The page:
Dallas Art Fair 2017

Any one of the 90+ national and international galleries that exhibited at the 9th annual Dallas Art Fair this past weekend will likely agree on one thing: Dallas is serious about building relationships. And of course with those good relationships comes good business. It’s that process that I’ve seen expand and sharpen over the past five years I’ve attended the event. What’s really unique about this fair extends to what is really special about Dallas and that is an accessibility that isn’t easily found within larger cities. Don’t get me wrong, I’m sure there were plenty of VIP events and high end meet ups but there were also open invite after parties where everyone from Journalists to Dallas based artists danced with international gallerists, collectors, and local graduate students. What happens outside the manageable sized fair allows for visiting galleries and artists to actually spend time in the city further connecting with Dallas as an arts destination and home to a thriving arts community. What was happening inside the fair was a scattering of phenomenal paintings throughout two floors at the F.I.G Building in Downtown Dallas. – Arthur Peña, Dallas Contributor

Katherine Bradford, Prom Swim, Green, 2016, Acrylic on canvas, 60 x 48 in. Courtesy of CANADA Gallery.

Count Katherine Bradford as a personal hero of mine. I met Bradford by accident in ’13 when we were both having shows in separate spaces at 56 Bogart in Brooklyn. She allowed me to go on fawning over a painting of a big boat a float at sea from a painter I had yet to encounter before informing me it was she who painted the large piece. She traded a visit with me, mid opening mind you and with an out of towner whom she just met nonetheless, and was very generous with her time and thoughts. What initially struck me about her work permeates her 2016 piece Prom Swim, Green showing at the CANADA booth. An overt generosity painted through washy forms softens the underlying precariousness of her work. The internal glow in Prom Swim, Green flattens space and extends the reading. Bradford harnesses the speed of light to bring us to an absolute stand still. And there we are, standing with the figures, staring into space, Bradford’s loose brush work and earnest gestures bouncing us around the stars. The internal visual poetry touches on the eternal. I’m not the only one who fell in love with this piece. In its second year and double the amount this time around, the DAF in conjunction with the Dallas Museum of Art have allotted $100,000 to purchase works from the fair. Bradford was one of six artists whose work was purchased by the museum with the DMA adding Prom Swim, Green to their permanent collection.

Johannes Vanderbeek, Untitled 4, 2017, Aqua-resin, fiberglass, steel, clay, silicone and paint, 48 x 32 in. Courtesy of Halsey McKay Gallery and Marinaro.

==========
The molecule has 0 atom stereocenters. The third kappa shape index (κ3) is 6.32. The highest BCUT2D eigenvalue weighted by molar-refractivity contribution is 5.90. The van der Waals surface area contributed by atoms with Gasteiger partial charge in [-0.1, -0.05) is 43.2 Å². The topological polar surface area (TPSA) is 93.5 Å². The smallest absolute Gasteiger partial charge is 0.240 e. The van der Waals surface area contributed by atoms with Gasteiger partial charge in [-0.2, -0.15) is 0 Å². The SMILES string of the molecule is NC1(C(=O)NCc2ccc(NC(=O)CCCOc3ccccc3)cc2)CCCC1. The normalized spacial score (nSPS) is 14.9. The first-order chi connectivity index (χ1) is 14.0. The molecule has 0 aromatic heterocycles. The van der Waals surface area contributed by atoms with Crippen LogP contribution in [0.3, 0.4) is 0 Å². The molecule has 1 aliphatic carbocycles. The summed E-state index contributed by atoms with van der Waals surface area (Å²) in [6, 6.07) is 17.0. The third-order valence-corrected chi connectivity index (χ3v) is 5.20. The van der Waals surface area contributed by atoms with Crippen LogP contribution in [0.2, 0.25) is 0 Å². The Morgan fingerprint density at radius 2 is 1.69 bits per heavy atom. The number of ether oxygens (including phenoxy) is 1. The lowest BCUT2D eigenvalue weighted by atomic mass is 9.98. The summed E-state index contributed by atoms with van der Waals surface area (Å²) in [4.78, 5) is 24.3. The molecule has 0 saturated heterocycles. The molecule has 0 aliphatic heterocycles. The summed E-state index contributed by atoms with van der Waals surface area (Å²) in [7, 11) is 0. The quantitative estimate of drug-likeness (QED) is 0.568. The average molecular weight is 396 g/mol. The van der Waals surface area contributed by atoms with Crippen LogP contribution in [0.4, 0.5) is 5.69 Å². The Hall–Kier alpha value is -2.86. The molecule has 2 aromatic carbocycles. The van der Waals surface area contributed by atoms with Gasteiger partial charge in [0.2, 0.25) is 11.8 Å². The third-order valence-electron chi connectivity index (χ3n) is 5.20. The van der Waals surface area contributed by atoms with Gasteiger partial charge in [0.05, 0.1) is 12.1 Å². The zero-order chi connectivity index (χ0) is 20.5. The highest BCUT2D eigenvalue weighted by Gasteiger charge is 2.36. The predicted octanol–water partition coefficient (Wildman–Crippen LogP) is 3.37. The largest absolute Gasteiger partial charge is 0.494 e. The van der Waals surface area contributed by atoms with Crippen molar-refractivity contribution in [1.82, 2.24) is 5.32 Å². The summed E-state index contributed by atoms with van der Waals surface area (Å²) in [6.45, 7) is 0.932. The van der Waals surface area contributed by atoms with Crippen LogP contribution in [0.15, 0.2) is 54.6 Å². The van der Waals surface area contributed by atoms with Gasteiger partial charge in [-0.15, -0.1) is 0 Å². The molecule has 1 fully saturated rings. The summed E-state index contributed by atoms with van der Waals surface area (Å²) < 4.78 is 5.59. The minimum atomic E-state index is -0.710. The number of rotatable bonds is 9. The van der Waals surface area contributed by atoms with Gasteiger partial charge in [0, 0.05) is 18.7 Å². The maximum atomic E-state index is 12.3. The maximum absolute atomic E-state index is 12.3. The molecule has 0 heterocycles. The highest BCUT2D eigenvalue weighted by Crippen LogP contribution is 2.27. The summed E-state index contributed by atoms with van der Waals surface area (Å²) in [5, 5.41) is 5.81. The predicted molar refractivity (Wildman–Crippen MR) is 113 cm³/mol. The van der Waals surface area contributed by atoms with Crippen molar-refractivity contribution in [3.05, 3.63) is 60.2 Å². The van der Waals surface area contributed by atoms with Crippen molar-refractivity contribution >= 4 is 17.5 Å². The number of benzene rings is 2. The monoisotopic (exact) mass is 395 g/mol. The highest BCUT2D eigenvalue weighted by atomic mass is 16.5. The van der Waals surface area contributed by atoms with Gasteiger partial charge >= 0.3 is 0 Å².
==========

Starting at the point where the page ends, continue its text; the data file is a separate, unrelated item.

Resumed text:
Ryan Wallace, artist and co-founder of Halsey Mckay, stated that he is “drawn to paintings that have a timelessness to them.” Johannes Vanderbeek’s work functions in between a making and unmaking as the images seemingly move and grow while trapped in hardened earth. The surfaces are dug into, layered with pigmented sections, and stoic while staring back. Wallace described the process of making the works involving drawings on plexi-glass, lots of clay, and a hot glue gun. The visual weight of the works is compounded by a mesmerizing process that reveals itself if you can look past the works reflected gaze. The booth, which was co-presented with Marinaro, was one of the best at the fair.
Johannes Vanderbeek, install. Courtesy of Halsey McKay Gallery and Marinaro.

Carrie Moyer, Happy Data, 2017, Acrylic on canvas, 60 x 48 in. Courtesy of DC Moore.

At DC Moore Carrie Moyer’s Happy Data stopped me in my tracks and before I knew the title I let out a laugh. Moyer has stripped down this work to a few elements with a masterful visual speed. Every form, mark, and hue are doing equal lifting as they build up to the crescendo of a surprise party that you just walked into. Surprise! All in all there were plenty of solid paintings to behold and I’m sure everyone in Dallas is well on their way to recovery from the whirlwind week. Below are a few more stand out works.

Laura Lancaster, Glom, 2017, Acrylic on Linen, 15 3/4 x 11 3/4 in. Courtesy of WORKPLACE Gallery.

Laura Lancaster, Snarler, 2017, Oil and Acrylic on Linen, 19 3/4 x 15 3/4 in. Courtesy of WORKPLACE Gallery.

Matthew F. Fisher, Ace and Aces, 2013, Acrylic on canvas, 28 x 22 in. Courtesy of Taymour Grahne Gallery.

Matthew F. Fisher, Sleeping Sun, 2015, Acrylic on canvas, 19 x 14 in. Courtesy of Taymour Grahne Gallery.

Jesse Willenbring, The Lotus Vortex #1, 2017, Acrylic, pastel and fabric dye on canvas, 72 x 48 in. Courtesy of Cysson & Benetiere.

Jesse Willenbring, The Lotus Vortex #2, 2017, Acrylic, pastel and fabric dye on canvas, 65 x 39 in. Courtesy of Cysson & Benetiere.

Adam Benjamin Fung, Frozen rainbow, full moon over Raudfjordbreen, Oil on linen over panel, 6 × 6 in. Courtesy of Ro2 Gallery.

Carmen Neely, Staying on the other side of the street, 2016, 36 x 36 in. Acrylic on panel, oil, velvet, rubber, artificial flower petals, Silicone, Foam, vinyl, plexiglass, polymer clay, metal chain. Courtesy of Jane Lombard Gallery.

José Lerma, Amusadora, 2016, 
Pigmented silicone and corrugated plastic on canvas, 96” x 72”. Courtesy of Roberto Paradise.

Nick Van Woert, It’s a trap, 2016, Acrylic, urethane, plywood, Steel frame, 18 x 24 x 2 in.  Courtesy of  Grimm Gallery.

Dasha Shishkin (in dialogue with Summer Wheat), install. Courtesy of Fridman Gallery.


Arthur Peña is a Dallas based painter, educator, and founder of music label Vice Palace Tapes and curatorial project One Night Only. 


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